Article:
Thursday, January 28, 2010

Making a home

I enjoy making little things, like this gift tag, using my scrapbooking skills. I'm not actually a scrapbooker--more like a cardmaker really. Scrapbooks can be really nice, of course, and though we almost never get printed photos now, I was thinking I might make a sort of scrapbook journal for the baby. Maybe. I could simply do a plain written journal. Any new hobby I might pick up would only encroach on my other hobbies; I just may not have enough time to start scrapbooking.

I'm trying to take my responsibilities as a (probably temporary) stay-at-home wife and mother-to-be seriously. I actually think one of the best ways to show your spouse your love is to have dinner ready when he/she gets home from work. When I was still working, if Partner got home first he'd cook for me, or if I was home I'd cook for him. I always really appreciated having something hot and home-cooked waiting for me when I got home; I know he appreciates it, too. There was once a time I was only cooking two meals a week--my two days off. These days it's mostly five days a week, though I do sometimes cook on Partner's days off too.

I think having a clean and tidy house shows respect for the people you live with. When we had a lodger I felt more obligated to change the sheets regularly, vacuum, dust, wash the dishes, etc. But really, we should do these things out of love, not duty (I say we because I'm not the only one who lives in this house!). I certainly feel more calm and relaxed in a clean and tidy home than a messy one.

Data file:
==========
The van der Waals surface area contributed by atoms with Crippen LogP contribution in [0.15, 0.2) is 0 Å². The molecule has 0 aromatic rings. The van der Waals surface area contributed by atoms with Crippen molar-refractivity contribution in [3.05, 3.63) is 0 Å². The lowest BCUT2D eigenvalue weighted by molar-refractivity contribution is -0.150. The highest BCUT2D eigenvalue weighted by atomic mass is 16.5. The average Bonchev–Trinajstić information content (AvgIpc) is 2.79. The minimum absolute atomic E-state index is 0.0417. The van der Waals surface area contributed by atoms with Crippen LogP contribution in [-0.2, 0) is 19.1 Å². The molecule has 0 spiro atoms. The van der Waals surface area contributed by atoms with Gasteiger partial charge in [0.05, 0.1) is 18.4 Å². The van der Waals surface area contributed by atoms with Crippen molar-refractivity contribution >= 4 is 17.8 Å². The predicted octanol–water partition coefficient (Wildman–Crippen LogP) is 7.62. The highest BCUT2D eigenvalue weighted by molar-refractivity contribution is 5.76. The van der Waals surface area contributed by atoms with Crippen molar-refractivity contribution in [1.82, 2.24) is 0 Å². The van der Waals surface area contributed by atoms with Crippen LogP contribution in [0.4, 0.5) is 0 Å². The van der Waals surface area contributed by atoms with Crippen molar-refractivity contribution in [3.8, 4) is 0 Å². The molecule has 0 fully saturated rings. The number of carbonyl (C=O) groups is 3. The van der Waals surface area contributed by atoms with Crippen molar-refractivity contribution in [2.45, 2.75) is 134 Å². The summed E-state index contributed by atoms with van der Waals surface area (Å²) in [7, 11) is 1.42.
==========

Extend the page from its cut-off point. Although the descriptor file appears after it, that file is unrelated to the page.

In fact, I would say it's the responsibility of living with another person: when one lives alone, one is free to be as messy or tidy as one pleases. When one lives with another person, both must operate to the wishes of the person with the highest standards--or there could be unpleasant repercussions like resentment and arguments. Not to go too deeply into gender politics, but I don't think many men realize this responsibility, hence the tendency of women to do more household chores than men. As I'm home full-time for the present, naturally I can and will do most of the chores. In this particular case, the person who is not home full-time can contribute to the housework by not making it harder! For example: not dropping dirty laundry on the floor but putting it in the basket, or replacing items to their proper place when finished using them: in general this means cleaning up after oneself, not leaving it for the "maid" or "elves."

I know I've complained that Partner doesn't appear to notice the need for housework, and that if I want a tidy, clean house I either have to ask him when I want something done (in which case he's doing me a favor rather than taking equal responsibility) or just do it myself. I'm trying to get across that it IS a responsibility, not just for the person who cares about it, but the person who cares about that person.

1 comment:

Gilbrides said...

I LOVE this post. I completely agree with you. :) James and I have had a few conversations about laundary . . .and picking up after oneself.